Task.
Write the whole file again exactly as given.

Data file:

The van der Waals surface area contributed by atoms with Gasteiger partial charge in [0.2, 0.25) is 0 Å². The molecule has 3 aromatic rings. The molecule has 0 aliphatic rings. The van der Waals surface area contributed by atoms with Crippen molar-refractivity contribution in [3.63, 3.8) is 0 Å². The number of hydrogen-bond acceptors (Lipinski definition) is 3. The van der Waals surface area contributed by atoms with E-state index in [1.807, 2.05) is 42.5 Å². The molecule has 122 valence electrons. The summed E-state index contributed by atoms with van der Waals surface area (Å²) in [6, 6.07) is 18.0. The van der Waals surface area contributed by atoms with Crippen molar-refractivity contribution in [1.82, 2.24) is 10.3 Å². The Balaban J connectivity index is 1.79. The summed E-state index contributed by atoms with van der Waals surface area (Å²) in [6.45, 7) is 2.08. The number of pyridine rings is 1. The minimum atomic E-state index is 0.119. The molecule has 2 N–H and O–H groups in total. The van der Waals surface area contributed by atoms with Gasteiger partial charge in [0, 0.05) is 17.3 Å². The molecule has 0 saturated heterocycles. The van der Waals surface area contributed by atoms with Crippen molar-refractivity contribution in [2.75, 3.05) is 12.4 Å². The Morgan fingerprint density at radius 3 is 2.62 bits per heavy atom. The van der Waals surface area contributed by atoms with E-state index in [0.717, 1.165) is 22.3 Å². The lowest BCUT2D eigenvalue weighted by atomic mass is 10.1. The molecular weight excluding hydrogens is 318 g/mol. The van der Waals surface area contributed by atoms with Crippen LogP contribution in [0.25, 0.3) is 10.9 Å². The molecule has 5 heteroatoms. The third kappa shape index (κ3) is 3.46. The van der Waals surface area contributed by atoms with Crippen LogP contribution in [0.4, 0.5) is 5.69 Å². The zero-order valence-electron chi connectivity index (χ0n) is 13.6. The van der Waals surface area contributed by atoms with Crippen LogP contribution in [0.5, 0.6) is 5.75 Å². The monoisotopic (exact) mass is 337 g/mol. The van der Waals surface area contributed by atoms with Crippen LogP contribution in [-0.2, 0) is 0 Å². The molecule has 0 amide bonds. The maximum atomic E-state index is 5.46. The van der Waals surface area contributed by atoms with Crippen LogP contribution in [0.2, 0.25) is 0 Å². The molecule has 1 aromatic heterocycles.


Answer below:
The van der Waals surface area contributed by atoms with Gasteiger partial charge in [0.2, 0.25) is 0 Å². The molecule has 3 aromatic rings. The molecule has 0 aliphatic rings. The van der Waals surface area contributed by atoms with Crippen molar-refractivity contribution in [3.63, 3.8) is 0 Å². The number of hydrogen-bond acceptors (Lipinski definition) is 3. The van der Waals surface area contributed by atoms with E-state index in [1.807, 2.05) is 42.5 Å². The molecule has 122 valence electrons. The summed E-state index contributed by atoms with van der Waals surface area (Å²) in [6, 6.07) is 18.0. The van der Waals surface area contributed by atoms with Crippen molar-refractivity contribution in [1.82, 2.24) is 10.3 Å². The Balaban J connectivity index is 1.79. The summed E-state index contributed by atoms with van der Waals surface area (Å²) in [6.45, 7) is 2.08. The number of pyridine rings is 1. The minimum atomic E-state index is 0.119. The molecule has 2 N–H and O–H groups in total. The van der Waals surface area contributed by atoms with Gasteiger partial charge in [0, 0.05) is 17.3 Å². The molecule has 0 saturated heterocycles. The van der Waals surface area contributed by atoms with Crippen molar-refractivity contribution in [2.75, 3.05) is 12.4 Å². The Morgan fingerprint density at radius 3 is 2.62 bits per heavy atom. The van der Waals surface area contributed by atoms with E-state index in [0.717, 1.165) is 22.3 Å². The lowest BCUT2D eigenvalue weighted by atomic mass is 10.1. The molecular weight excluding hydrogens is 318 g/mol. The van der Waals surface area contributed by atoms with Crippen LogP contribution in [0.25, 0.3) is 10.9 Å². The molecule has 5 heteroatoms. The third kappa shape index (κ3) is 3.46. The van der Waals surface area contributed by atoms with Crippen LogP contribution in [0.4, 0.5) is 5.69 Å². The zero-order valence-electron chi connectivity index (χ0n) is 13.6. The van der Waals surface area contributed by atoms with Crippen LogP contribution in [0.5, 0.6) is 5.75 Å². The monoisotopic (exact) mass is 337 g/mol. The van der Waals surface area contributed by atoms with Crippen LogP contribution in [-0.2, 0) is 0 Å². The molecule has 0 amide bonds. The maximum atomic E-state index is 5.46. The van der Waals surface area contributed by atoms with Crippen LogP contribution in [0.2, 0.25) is 0 Å². The molecule has 1 aromatic heterocycles.